Core Web Vitals & Why They Are Important

Core Web Vitals & Why They Are Important

Chances are you’ve never heard of Core Web Vitals, or why it’s important to pay attention to them. If your website was built by a professional agency, you likely don’t need to be concerned, but as a website owner, you should have at least a basic understanding of them.

In a nutshell, Google has a  set of Web Vitals that they believe are necessary to deliver a great user experience for website visitors. things like fast load times, mobile-friendliness, readability, ease of use, content structure, etc.

Core Web Vitals are a subset of these and are considered key factors for all websites. As such, they are used by Google’s algorithm when ranking your website.

“Core Web Vitals are a set of real-world, user-centered metrics that quantify key aspects of the user experience. They measure dimensions of web usability such as load time, interactivity, and the stability of content as it loads.”

“Great page experiences enable people to get more done and engage more deeply; in contrast, a bad page experience could stand in the way of a person being able to find the valuable information on a page. By adding page experience to the hundreds of signals that Google considers when ranking search results, we aim to help people more easily access the information and web pages they’re looking for, and support site owners in providing an experience users enjoy.”

(Source https://developers.google.com/search/blog/2020/05/evaluating-page-experience)

These Core Web Vitals are:

LCP (Largest Contentful Paint)
FID (First Input Delay)
CLS (Cumulative Layout Shift)

 

Whaatttt???

 

Yeah I know, a bunch of Gobbledegook.

So, let’s break this down.

Google Core Web Vitals

LCP (Largest Contentful Paint)

LCP measures the loading performance of your website. It looks at the time it takes to render the largest image or block of content in the visible area of the webpage.

Ideally, this should be no more than 2.5 seconds. If your score is larger than this, you will want to look at the most common culprits, namely:

  • Budget website hosting  (slow server response times)
  • Non-critical JavaScript and CSS scripts that are loading before your content (render-blocking JavaScript and CSS)
  • Large, non-optimized images or videos (slow resource load times)
  • Using technologies that rely on the browser doing the bulk of the work instead of the server (client-side rendering)

Your website agency or developer should be able to help you with these (or we can look at it for you).

FID (First Input Delay)

FID measures the time it takes a web browser to start processing a user interaction, for instance, clicking a link, tapping a button, etc. We’ve all been frustrated from trying to do something on a website (like tapping a button) and having nothing happen. It’s like the website is broken.

What is actually happening is that the webpage is still loading things in the background (for instance dealing with a large JavaScript file) and because it’s busy doing that, that it can’t respond to your request. This is frustrating for users and they may simply abandon the website.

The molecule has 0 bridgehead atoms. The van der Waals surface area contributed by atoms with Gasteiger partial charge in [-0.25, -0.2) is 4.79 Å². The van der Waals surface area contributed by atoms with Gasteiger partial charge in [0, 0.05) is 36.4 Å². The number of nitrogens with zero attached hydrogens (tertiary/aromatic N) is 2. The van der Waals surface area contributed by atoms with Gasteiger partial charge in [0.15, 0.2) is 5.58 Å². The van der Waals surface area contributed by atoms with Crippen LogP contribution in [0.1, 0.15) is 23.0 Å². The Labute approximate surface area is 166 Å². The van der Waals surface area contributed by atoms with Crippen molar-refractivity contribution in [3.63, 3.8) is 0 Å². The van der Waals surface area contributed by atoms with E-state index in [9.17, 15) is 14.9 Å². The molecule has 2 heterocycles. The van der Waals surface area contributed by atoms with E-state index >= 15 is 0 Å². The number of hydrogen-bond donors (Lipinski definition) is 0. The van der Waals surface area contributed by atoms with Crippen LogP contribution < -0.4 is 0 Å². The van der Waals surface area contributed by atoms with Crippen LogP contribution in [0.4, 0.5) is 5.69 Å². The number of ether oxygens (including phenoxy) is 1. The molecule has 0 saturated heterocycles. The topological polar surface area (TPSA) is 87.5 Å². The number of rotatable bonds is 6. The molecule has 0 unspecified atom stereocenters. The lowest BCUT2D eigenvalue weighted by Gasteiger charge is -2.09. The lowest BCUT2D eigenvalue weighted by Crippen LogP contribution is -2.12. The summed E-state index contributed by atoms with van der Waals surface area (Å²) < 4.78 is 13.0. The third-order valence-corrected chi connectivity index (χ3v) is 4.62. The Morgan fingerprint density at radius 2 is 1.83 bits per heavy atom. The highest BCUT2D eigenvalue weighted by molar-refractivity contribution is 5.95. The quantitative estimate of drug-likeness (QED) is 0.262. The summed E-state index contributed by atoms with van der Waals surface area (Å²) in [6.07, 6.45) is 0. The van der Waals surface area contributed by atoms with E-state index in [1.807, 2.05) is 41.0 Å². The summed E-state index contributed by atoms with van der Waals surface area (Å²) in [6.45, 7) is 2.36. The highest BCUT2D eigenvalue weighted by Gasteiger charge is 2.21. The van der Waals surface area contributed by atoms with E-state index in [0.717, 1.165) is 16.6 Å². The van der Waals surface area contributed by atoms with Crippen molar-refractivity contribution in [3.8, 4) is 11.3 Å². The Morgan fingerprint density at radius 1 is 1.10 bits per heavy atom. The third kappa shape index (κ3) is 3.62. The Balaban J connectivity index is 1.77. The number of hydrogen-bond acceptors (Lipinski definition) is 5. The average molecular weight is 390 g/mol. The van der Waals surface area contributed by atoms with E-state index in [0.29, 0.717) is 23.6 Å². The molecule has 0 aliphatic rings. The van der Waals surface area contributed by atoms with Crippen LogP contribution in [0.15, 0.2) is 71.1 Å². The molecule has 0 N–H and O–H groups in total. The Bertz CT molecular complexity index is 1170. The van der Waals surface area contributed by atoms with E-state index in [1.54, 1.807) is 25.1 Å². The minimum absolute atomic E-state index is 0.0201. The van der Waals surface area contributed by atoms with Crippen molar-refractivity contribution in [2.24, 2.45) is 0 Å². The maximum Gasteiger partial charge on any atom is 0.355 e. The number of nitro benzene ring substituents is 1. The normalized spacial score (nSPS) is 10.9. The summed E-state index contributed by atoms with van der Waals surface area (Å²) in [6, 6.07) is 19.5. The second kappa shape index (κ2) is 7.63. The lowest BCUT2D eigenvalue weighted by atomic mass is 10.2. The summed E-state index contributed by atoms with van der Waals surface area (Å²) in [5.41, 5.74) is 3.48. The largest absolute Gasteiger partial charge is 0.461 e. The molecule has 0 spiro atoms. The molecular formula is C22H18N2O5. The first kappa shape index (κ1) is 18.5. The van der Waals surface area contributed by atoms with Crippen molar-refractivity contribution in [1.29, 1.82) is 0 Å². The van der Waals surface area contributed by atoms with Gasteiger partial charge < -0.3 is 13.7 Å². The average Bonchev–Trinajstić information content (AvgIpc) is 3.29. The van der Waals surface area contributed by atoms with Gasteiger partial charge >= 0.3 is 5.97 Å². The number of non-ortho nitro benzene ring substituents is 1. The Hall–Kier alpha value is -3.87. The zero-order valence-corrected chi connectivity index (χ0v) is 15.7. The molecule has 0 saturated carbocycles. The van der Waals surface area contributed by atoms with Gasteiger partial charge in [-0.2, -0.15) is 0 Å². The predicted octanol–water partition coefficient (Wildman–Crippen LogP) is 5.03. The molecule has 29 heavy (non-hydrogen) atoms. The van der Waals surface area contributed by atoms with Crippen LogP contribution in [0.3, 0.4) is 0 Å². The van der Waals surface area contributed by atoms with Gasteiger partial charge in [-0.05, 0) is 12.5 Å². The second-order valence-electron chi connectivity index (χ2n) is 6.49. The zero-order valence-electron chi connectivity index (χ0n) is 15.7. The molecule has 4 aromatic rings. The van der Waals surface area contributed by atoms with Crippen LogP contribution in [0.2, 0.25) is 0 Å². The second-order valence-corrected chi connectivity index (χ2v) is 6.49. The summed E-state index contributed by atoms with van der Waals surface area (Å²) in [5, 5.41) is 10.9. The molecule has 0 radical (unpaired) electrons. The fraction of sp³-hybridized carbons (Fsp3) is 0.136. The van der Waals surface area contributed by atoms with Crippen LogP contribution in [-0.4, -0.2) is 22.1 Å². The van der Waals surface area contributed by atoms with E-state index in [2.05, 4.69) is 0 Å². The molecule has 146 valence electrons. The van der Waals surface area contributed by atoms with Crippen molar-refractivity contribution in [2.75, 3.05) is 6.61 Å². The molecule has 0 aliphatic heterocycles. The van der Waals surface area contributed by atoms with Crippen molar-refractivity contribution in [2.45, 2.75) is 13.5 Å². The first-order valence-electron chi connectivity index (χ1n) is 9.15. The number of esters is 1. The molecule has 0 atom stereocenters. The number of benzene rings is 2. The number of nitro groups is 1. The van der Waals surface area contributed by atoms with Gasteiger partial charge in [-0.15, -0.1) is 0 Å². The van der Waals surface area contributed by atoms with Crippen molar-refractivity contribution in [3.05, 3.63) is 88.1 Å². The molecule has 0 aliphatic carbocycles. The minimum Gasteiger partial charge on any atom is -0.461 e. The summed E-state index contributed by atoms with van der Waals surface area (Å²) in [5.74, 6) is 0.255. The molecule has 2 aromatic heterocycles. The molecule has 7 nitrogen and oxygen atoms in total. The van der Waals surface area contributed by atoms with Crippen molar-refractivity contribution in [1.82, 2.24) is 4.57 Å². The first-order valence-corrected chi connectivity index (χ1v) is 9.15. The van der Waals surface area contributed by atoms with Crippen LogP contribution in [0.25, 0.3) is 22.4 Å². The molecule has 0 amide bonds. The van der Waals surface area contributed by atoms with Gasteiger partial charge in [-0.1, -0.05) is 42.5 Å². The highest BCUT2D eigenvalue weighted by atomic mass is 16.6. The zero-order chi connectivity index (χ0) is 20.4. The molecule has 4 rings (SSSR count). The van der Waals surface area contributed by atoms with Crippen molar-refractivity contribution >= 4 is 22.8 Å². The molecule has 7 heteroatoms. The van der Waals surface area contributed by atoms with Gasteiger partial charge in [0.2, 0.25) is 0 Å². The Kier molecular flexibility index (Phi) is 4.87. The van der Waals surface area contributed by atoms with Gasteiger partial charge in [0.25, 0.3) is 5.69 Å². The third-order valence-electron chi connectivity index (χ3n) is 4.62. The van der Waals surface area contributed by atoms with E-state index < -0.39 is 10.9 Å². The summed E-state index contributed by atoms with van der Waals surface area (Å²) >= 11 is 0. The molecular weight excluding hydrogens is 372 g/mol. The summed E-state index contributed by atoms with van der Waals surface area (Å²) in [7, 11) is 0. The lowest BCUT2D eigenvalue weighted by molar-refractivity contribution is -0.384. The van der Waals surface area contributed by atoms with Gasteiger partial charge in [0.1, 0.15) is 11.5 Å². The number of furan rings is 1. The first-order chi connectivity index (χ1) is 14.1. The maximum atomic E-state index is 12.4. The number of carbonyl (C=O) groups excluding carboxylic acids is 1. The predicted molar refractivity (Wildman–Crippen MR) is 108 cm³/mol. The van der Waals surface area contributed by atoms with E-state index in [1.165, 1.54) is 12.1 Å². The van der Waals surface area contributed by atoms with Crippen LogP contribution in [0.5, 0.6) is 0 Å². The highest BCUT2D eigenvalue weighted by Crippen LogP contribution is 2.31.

Your FID score should be no more than 100  milliseconds (0.1 seconds).

NOTE: Since this is a real-world metric that cannot be measured in a lab test, developers often use TBT (Total Blocking Time) which essentially measures the time when a webpage is blocked from accepting user interaction. Generally speaking, if you have a good TBT score, your FID will also score well.

The main culprit here is almost always heavy JavaScript execution.  Fixing this issue is outside the scope of this article, but you are seeing poor scores, you can talk to your developer (or us) about resolving this.

CLS (Cumulative Layout Shift)

CLS measures the visual stability of your webpage. When a webpage loads, it needs to render images and content. It may also load videos, advertisements, third-party applications, etc. All these things can cause the layout of your webpage to “shift” and affect how long it takes your webpage to become “stable”.

You may have seen websites where the content seems to jump around while the webpage is loading. Maybe you tried to click a button and it moved on you. This is what is meant by “layout shift” and is considered a poor user experience by Google.

You will want a CLS score of 0.1 or less.

If your score is higher than this, it is most likely caused by loading images without dimensions, loading ads or embedded content without dimensions, dynamic content, elements that need to wait for a network response or web fonts that are slow loading.

Again, your developer should be able to tackle these issues.


For Example …

This is an example of a website we recently designed and developed for Bourque Construction, and represents the kind of scores you should be aiming for.

As you can see, the LCP (load time) is less than a second, the TBT is 0 ms, and the CLS is 0.

The performance and structure scores are also very strong.

Page Speed Report

While scores like these won’t automatically catapult your website to the top of Google (you also need to look at content, search engine optimization, responsiveness, etc), but they will go a long way in getting Google to like your website, and are another step towards a better ranking.


If you would like a free assessment of your website’s Core Web Vitals, feel free to fill out a request form. It generally takes 3-5 business days to complete the assessment and to provide you with a PDF report of our findings and suggestions for improvement.

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